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Nerve Transfers to Restore Hand Function in Cervical Spinal Cord Injury: A More Appealing and Accessible Option for Patients
Gwendolyn Hoben, MD, PhD1; Rahul Varmun, BS1; Aimee James, PhD, MPH1; Neringa Juknis, MD2; Rimma Ruvinskaya, MD2; Christine B. Novak, PT, PhD3; Kristen Davidge, MD, MSc4; Lorna Kahn, PT, CHT5; Susan E. Mackinnon, MD1; Ida K. Fox, MD1
1Department of Surgery, Division of Plastic and Reconstructive Surgery, Washington University School of Medicine, Saint Louis, MO; 2Physical Medicine and Rehabilitation, Washington University, Saint Louis, MO; 3University of Toronto, Toronto, ON, Canada; 4Division of Plastic Surgery, University of Toronto, Toronto, ON, Canada; 5Milliken Hand Rehabilitation Center/ TRISL, Saint Louis, MO

Purpose: Restoration of hand function in people with cervical spinal cord injury (SCI) is critical to their independence and quality of life. Traditional surgeries (tendon transfers/tenodesis) are, however, remarkably under-utilized despite their well-established benefits. This study examines a series of SCI patients who underwent the relatively novel application of nerve transfers to improve hand function. The purpose was to investigate patient knowledge about treatment options and preliminary perceptions regarding nerve transfers.

Methods: A qualitative study design was used to assess five post-surgical cervical SCI patients 6-10 months after nerve transfer surgery. Asemi-structured interview was performed. Questions addressed access to health information, barriers to treatment, and perceptions of treatment options including nerve transfers.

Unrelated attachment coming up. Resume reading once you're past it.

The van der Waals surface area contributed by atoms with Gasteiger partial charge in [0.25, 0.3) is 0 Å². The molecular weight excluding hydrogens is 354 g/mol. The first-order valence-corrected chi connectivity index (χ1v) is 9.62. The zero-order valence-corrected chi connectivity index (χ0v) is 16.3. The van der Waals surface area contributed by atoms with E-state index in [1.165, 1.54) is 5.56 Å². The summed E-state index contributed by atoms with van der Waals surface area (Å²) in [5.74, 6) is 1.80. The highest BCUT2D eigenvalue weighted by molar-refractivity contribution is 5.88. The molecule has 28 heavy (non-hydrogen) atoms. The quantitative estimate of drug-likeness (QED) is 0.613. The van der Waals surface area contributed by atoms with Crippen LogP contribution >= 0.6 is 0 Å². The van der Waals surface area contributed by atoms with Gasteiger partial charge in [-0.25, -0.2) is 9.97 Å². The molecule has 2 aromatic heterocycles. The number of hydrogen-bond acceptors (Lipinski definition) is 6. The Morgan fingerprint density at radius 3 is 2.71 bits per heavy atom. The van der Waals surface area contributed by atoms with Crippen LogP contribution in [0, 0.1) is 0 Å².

Results: Patients reported that they received most of their health information from physicians and the internet. The major barriers to information about and access to care for upper extremity surgery were jargon and access to medical professionals. Only 3/5 reported even having previously heard about the traditional surgical treatments (tendon transfers/tenodesis). Limited post-operative downtime was the highest ranked advantage of the nerve transfer surgery. Reliability and perceived lower risk also made the nerve transfer surgery appealing. While 2/5 had at least one negative experience related to the surgery (paresthesias, transient donor site weakness), all patients reported they would have the surgery again, are considering surgery on the contralateral arm, and would recommend the surgery to others.

Conclusion: Tendon transfers and tenodesis are under-utilized options to improve hand function in SCI patients despite their benefits in improving independence and self-care. In our patient population, barriers to information regarding upper extremity surgery, including jargon and access to medical professionals, appear to contribute to this under-utilization. In comparing traditional options to nerve transfers, the lack of downtime and perceived increased reliability made nerve transfers attractive. Moreover, despite being early in their recovery (it typically takes 12-18 months to see gain in function after nerve transfer surgery), all of the patients have a positive impression of the surgery. These data provide preliminary guidance for further prospective investigation of patient perceptions of surgery to improve hand function in the setting of cervical SCI. The long term goals of this work are better dissemination of information regarding treatment and patient/provider education in this setting.


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